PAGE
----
Sufjan Stevens concept of dedicating one long-playing album to each united state may repaint him as his generation?s Alan Lomax. Here playing researcher and musician, he may even become curator of his era?s most salient, American aural documentary series. The first one, ?Michigan,? which was conceived prior to the idea of a larger ?states? project, introduced Stevens as a quiet visionary, with outstanding musical breadth, and a soft but immaculate writing style and voice. The whole production was like that of a small town musical, composed of large ideas, and yet executed on a smaller stage. At one point near the end of the album, Stevens and a chorus of voices seemed to temporarily transform into a praying crowd of Midwestern townsfolk. ?Michigan? was effective because it was so carefully and intelligently prepared, with each instrumental and literary detail moving the story along.
The latest one, ?Illinois,? is even more far reaching and capitalized. His obsessions with squeezing up-tempo pop out of minimalist piano phrasing have enlarged. He uses more rhythmic progression and regression, multi-layering, and bigger arrangements to thicken the songs. The arrangements continue to be impeccably laid out and well-crafted, while equally smart and purposeful.
When Stevens plays with American music styles from minimalism to R&B, he beautifully turns a cultural reference into his own rounder, 3-dimensional sound. ?They are Night Zombies? uses Stax-era string parts, and the dramatic section fits. When he introduces a Neil-Young guitar riff in ?The Man of Metropolis Steals our Hearts?, he brings it in when most effecting and fitting, not as fluff, but rather to help develop (and complicate) the piece. Certain moments become too busy, jam-packed with horn parts and vocal harmonies that don?t need to be there, but even Stevens? tendency to exaggerate somehow complements the elevating nature of his compositions.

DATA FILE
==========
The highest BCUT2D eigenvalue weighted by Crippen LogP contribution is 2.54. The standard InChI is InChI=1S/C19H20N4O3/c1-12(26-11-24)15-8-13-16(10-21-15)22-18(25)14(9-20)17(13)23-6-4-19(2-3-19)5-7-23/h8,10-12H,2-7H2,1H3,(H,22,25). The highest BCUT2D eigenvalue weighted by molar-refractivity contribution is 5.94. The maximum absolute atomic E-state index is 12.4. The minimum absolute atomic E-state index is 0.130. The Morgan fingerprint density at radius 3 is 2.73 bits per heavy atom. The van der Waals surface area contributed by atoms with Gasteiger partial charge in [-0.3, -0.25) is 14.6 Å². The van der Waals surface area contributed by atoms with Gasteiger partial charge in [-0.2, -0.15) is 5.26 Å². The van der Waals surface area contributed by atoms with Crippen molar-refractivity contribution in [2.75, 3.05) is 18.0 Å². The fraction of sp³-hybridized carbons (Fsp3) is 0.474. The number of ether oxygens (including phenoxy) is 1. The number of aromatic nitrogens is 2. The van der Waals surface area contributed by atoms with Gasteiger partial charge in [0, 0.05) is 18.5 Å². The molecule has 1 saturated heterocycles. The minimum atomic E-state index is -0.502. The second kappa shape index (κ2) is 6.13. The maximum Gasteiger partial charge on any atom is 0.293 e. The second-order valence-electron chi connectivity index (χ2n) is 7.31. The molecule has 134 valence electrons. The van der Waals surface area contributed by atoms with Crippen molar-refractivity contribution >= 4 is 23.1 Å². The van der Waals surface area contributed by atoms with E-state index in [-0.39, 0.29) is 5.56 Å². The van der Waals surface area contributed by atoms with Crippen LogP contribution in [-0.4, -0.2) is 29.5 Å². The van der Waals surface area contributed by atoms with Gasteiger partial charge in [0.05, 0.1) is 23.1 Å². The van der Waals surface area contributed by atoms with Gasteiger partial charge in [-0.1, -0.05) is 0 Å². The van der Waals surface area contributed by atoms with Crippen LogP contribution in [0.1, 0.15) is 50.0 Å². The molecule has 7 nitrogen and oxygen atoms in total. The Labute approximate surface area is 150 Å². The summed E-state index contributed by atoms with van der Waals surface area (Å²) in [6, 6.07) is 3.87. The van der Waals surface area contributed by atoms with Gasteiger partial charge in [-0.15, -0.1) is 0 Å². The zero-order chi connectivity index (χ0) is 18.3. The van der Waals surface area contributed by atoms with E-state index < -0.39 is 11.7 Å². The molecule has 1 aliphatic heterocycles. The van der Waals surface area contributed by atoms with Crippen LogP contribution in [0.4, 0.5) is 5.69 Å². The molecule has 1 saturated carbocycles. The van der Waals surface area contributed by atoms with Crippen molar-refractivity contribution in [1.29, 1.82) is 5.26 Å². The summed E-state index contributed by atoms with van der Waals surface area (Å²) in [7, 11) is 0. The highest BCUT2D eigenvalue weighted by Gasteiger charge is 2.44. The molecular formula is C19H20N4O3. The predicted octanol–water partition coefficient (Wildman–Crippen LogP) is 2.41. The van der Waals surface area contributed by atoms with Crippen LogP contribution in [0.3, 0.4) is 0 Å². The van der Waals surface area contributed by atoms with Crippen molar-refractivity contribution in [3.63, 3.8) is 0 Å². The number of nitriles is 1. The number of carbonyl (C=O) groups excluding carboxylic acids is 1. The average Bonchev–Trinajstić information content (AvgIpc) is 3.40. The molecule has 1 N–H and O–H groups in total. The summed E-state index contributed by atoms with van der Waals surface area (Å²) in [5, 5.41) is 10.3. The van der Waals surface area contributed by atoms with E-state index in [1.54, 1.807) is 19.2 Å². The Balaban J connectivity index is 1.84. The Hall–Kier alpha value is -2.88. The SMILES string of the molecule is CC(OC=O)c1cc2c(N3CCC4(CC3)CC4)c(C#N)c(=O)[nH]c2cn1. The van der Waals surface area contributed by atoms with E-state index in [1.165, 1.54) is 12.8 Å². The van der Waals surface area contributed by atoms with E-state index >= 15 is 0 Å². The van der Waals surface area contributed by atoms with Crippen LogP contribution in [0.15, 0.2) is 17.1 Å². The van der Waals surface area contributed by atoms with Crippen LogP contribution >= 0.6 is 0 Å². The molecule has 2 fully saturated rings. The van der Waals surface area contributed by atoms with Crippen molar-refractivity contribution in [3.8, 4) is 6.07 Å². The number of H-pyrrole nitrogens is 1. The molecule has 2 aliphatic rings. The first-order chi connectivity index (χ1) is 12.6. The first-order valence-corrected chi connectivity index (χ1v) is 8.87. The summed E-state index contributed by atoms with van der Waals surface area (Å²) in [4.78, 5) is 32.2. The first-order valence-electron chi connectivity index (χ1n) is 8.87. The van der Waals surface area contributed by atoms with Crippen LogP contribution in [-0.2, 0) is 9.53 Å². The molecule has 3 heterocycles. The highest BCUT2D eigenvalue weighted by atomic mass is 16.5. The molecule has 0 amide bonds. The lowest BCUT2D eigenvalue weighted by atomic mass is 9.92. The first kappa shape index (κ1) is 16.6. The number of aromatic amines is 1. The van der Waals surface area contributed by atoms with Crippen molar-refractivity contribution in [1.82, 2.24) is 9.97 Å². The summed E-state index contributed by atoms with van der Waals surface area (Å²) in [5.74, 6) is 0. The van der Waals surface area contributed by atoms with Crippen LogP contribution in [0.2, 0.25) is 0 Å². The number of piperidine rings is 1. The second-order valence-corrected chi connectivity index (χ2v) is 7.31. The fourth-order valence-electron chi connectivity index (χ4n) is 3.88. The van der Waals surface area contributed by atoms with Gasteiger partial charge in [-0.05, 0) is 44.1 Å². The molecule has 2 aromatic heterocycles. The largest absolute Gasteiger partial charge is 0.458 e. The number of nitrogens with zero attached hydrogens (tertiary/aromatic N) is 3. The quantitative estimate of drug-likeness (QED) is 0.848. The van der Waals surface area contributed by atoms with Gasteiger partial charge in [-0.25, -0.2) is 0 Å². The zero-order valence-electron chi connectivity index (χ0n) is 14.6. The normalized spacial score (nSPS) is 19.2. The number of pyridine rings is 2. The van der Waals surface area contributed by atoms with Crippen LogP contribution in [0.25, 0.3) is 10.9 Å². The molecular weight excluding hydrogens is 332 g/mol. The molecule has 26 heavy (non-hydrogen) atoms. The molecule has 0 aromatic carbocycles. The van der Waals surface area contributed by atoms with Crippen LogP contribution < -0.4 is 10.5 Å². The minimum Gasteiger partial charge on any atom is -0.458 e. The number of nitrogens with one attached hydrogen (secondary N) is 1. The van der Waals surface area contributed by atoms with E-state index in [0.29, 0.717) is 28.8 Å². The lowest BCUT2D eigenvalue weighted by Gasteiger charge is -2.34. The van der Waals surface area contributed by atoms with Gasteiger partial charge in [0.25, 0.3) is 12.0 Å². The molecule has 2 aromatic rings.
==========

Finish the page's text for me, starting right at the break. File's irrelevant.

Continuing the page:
To keep ?Illinois? from becoming too bouncy or lush, Stevens leaves space for the musically non-cleansed or cluttered. The untouched folk songs sound as complete as the larger numbers, always lyrically and emotionally full. Stevens gives his impressions of the state?s sights and figures, creating what he calls an ?emotional landscape? over the occasionally opaque themes, which helps clear up the shout out to ?Emanuel of Mothers, with his sword?, for instance. (The Joe Jackson name drop is also greatly appreciated). It is when Stevens? character is involved in these stories that Illinois is penetrating. ?John Wayne Gacy Jr? humanizes both the subject and narrator, which forces Stevens to sing: ?in my best behavior/I am really just like him?.
An excellent writer, Stevens sketches out a place or an idea but leaves the listener to make connections between its history, his own, and why they overlap. One relationship that is most obvious and most moving has Stevens recalling his dream about Chicago-based poet Carl Sandburg. Envisaging himself as Sandburg, he asks: ?are you writing from the heart?/are you writing from the heart?? He?s not being evasive; he just knows how to properly bring up these kinds of questions.
Beyond an Alan Lomax, with ?Illinois,? Stevens emulates the subjects of his studies through his own song, turning a cultural research project into more of a personal artistic experiment. But enough from the Midwest. Let?s hope the next one finds Stevens taking on voodoo spirits in the Deep South. 8/10 -- Ivan Mairesse (8 July, 2005)